The International Energy Agency’s (IEA) World Energy Outlook 2012 generated a mostly enthusiastic response, rather than criticism, regarding its prediction that the United States will overtake Saudi Arabia as the world’s biggest oil producer by 2020 and become virtually energy independent by 2035.
Fuel Freedom Foundation co-founder Eyal Aronoff takes an in-depth look at the claims made by the IEA in his latest article “Why is the IEA Report Considered Good News?” In the article, featured on the well-respected Real Clear Energy news site, Aronoff suggests that it may be wise to hold off on celebrating the report until thoroughly reviewing the claims.
Aronoff highlights the second paragraph of the recent IEA report, which states:
“Taking all new developments and policies into account, the world is still failing to put the global energy system onto a more sustainable basis.”
Aronoff argues that the report indicates “our surge in unconventional oil may only leave us even more dependent on OPEC.”
Aronoff explains that “the underlying problem, as the IEA continually points out, is that oil has no real competition in the transportation market. As developing countries expand their use of cars and trucks, this can only drive oil prices higher.”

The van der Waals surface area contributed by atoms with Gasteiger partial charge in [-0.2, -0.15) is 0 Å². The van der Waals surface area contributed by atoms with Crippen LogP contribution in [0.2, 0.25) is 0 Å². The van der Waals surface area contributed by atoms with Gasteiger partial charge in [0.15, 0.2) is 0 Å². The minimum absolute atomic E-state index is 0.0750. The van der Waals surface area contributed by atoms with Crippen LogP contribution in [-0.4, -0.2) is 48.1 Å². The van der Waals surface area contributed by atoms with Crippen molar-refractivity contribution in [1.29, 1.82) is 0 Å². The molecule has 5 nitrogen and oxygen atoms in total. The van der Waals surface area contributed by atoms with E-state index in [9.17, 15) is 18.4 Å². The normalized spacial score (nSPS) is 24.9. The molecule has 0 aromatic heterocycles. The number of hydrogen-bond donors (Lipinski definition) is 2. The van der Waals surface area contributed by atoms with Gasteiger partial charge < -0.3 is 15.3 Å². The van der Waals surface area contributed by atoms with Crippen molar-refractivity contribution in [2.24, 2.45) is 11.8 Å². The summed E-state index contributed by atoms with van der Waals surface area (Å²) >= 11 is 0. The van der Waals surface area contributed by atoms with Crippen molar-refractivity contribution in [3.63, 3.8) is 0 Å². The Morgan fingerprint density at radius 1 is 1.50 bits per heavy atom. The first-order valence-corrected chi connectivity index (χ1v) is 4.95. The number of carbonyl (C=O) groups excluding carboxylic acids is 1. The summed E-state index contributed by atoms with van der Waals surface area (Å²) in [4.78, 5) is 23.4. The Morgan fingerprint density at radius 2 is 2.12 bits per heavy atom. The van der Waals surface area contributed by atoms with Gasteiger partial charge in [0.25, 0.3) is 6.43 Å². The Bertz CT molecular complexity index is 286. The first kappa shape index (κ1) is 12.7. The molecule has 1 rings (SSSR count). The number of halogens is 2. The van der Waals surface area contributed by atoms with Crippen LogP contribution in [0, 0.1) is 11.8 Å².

“Read closely, World Energy Outlook 2012 is filled with such caveats,” Aronoff reminds readers.
The Fuel Freedom Foundation is right on point as the IEA report states:
“Growth in oil consumption in emerging economies, particularly for transport in China, India and the Middle East, more than outweighs reduced demand in the OECD, pushing oil use steadily higher.”
Although Aronoff is critical of the claims made by the report, he states that the IEA report is well-guided in emphasizing the advantages of natural gas:
“Natural gas is the only fossil fuel for which global demands grow in all scenarios, showing that it fares well under different policy conditions; but the outlook varies by region…in the United States, low prices and abundant supply see gas overtake oil around 2030 to become the largest fuel in the energy mix.”
Aronoff asserts, “Converting this gas to liquids – such as methanol, which can be substituted for gasoline in cars and trucks – would enable us to achieve the independence from foreign oil that the IEA so optimistically predicts. It seems worth a try.”
Read more about Eyal Aronoff’s vision here